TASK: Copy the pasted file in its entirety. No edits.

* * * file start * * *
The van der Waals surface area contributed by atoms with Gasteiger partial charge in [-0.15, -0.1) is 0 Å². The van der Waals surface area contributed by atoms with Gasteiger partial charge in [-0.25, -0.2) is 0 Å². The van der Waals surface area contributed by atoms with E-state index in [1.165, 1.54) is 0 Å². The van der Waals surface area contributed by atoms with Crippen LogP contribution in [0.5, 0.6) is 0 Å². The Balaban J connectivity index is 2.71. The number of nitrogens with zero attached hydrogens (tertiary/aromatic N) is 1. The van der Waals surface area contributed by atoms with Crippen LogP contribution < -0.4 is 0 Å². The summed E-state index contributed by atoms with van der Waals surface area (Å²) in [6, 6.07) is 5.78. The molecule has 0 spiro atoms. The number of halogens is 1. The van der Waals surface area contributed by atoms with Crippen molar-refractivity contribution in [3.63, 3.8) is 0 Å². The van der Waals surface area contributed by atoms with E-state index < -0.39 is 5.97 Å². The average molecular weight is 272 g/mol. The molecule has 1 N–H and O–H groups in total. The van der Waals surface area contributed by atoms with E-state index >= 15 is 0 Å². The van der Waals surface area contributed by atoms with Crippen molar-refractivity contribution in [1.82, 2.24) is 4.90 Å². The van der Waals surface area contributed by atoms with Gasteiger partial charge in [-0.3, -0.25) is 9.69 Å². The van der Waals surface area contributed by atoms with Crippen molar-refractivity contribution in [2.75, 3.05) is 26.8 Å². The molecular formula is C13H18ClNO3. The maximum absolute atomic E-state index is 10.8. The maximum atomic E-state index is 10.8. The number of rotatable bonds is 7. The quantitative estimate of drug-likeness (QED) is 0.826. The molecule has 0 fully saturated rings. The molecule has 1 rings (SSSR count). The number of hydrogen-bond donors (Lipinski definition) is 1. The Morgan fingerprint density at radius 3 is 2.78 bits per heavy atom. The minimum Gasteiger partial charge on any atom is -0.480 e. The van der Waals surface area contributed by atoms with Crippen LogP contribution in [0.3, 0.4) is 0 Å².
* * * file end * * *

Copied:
The van der Waals surface area contributed by atoms with Gasteiger partial charge in [-0.15, -0.1) is 0 Å². The van der Waals surface area contributed by atoms with Gasteiger partial charge in [-0.25, -0.2) is 0 Å². The van der Waals surface area contributed by atoms with E-state index in [1.165, 1.54) is 0 Å². The van der Waals surface area contributed by atoms with Crippen LogP contribution in [0.5, 0.6) is 0 Å². The Balaban J connectivity index is 2.71. The number of nitrogens with zero attached hydrogens (tertiary/aromatic N) is 1. The van der Waals surface area contributed by atoms with Crippen LogP contribution < -0.4 is 0 Å². The summed E-state index contributed by atoms with van der Waals surface area (Å²) in [6, 6.07) is 5.78. The molecule has 0 spiro atoms. The number of halogens is 1. The van der Waals surface area contributed by atoms with Crippen molar-refractivity contribution in [3.63, 3.8) is 0 Å². The van der Waals surface area contributed by atoms with E-state index < -0.39 is 5.97 Å². The average molecular weight is 272 g/mol. The molecule has 1 N–H and O–H groups in total. The van der Waals surface area contributed by atoms with E-state index >= 15 is 0 Å². The van der Waals surface area contributed by atoms with Crippen molar-refractivity contribution in [1.82, 2.24) is 4.90 Å². The van der Waals surface area contributed by atoms with Gasteiger partial charge in [-0.3, -0.25) is 9.69 Å². The van der Waals surface area contributed by atoms with Crippen molar-refractivity contribution in [2.75, 3.05) is 26.8 Å². The molecular formula is C13H18ClNO3. The maximum absolute atomic E-state index is 10.8. The maximum atomic E-state index is 10.8. The number of rotatable bonds is 7. The quantitative estimate of drug-likeness (QED) is 0.826. The molecule has 0 fully saturated rings. The molecule has 1 rings (SSSR count). The number of hydrogen-bond donors (Lipinski definition) is 1. The Morgan fingerprint density at radius 3 is 2.78 bits per heavy atom. The minimum Gasteiger partial charge on any atom is -0.480 e. The van der Waals surface area contributed by atoms with Crippen LogP contribution in [0.3, 0.4) is 0 Å².